Outdoor. Tuesday , December 12th , 2017 - 15:25:36 PM
Looking for some high-end teak outdoor furniture finds? You would be hard-pressed to find a collection more modern, elegant and sturdy than the one on offer at Barlow Tyrie. Perfecting the art of crafting outdoor furniture using teak for nearly 100 years, this si the perfect option for those who love warmth of wood coupled with plenty of comfort. Color, contemporary silhouette and a touch of eccentricity – the wide range of outdoor furniture Fermob is all about celebrating modernity wrapped in plenty of brightness. The Balad Collection of outdoor lamps is undoubtedly one of our favorites while the Bistro Series of chairs turn your patio into a cool and relaxing hangout with a hint of French flavor. The Bellevie table is another versatile piece that accommodates 8 to 10 people with ease as you plan for that space-savvy and stylish outdoor retreat.
A picket fence is very versatile. It’s an amazing addition to a rural, countryside home that is surrounded by nature and needs to stand out among the greens. The entrance onto your property has a lot of value. It can be cute and subtle, or it can be majestic and grandiose. Pair a big entryway with a classy white picket fence to create an unforgettable exterior that embodies glamour and elegance. Even when the picket fence is not in the center of attention it’s hard to imagine the yard without it. The focal point is undoubtedly the house and the fence may be hidden among the tall flowers, but just catching a glimpse of it can be felt upon the ambiance of the whole home!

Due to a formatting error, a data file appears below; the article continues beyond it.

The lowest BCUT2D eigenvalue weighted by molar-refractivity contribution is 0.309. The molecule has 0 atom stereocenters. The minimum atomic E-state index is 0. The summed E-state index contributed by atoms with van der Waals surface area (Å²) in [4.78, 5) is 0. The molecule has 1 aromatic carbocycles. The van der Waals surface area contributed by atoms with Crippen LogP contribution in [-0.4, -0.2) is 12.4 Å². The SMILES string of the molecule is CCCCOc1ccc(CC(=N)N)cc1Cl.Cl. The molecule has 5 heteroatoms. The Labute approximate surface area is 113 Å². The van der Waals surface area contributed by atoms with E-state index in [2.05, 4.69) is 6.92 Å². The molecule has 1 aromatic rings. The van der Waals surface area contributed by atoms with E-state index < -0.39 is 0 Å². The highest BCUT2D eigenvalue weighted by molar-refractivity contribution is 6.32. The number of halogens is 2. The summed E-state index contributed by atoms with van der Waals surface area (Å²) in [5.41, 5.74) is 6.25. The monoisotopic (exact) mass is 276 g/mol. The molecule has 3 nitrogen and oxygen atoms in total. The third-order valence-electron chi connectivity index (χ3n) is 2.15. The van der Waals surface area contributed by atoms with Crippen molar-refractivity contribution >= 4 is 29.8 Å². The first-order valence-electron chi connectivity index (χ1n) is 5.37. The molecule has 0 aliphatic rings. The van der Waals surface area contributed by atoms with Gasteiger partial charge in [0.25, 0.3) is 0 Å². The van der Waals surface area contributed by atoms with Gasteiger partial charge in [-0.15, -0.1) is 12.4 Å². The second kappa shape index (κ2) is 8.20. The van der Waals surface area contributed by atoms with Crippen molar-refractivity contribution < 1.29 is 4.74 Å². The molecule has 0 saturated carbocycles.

Devil’s Corner was designed in 2015 by Australian architectural practice Cumulus Studio. Located in Apslawn, Tasmania, Devil’s Corner is one of Tasmania’s largest vineyards. A project for Brown Brothers, Devil’s Corner incorporates a cellar door, lookout and marketplace. Created using a a series of timber clad shipping containers, the lookout encourages visitors to explore the vineyard through a number of curated views. The horseshoe-shaped Grand Canyon Skywalk is a see-through, cantilevered bridge. Jutting out seventy feet from a side canyon in Grand Canyon West, the Skywalk is elevated at a dizzying 4,000 feet above the Colorado River. Designed and engineered by Lochsa Engineering & MRJ Architects, the Skywalk was commissioned by the Hualapai Indian Tribe who manage it as a way to accrue money from tourism.
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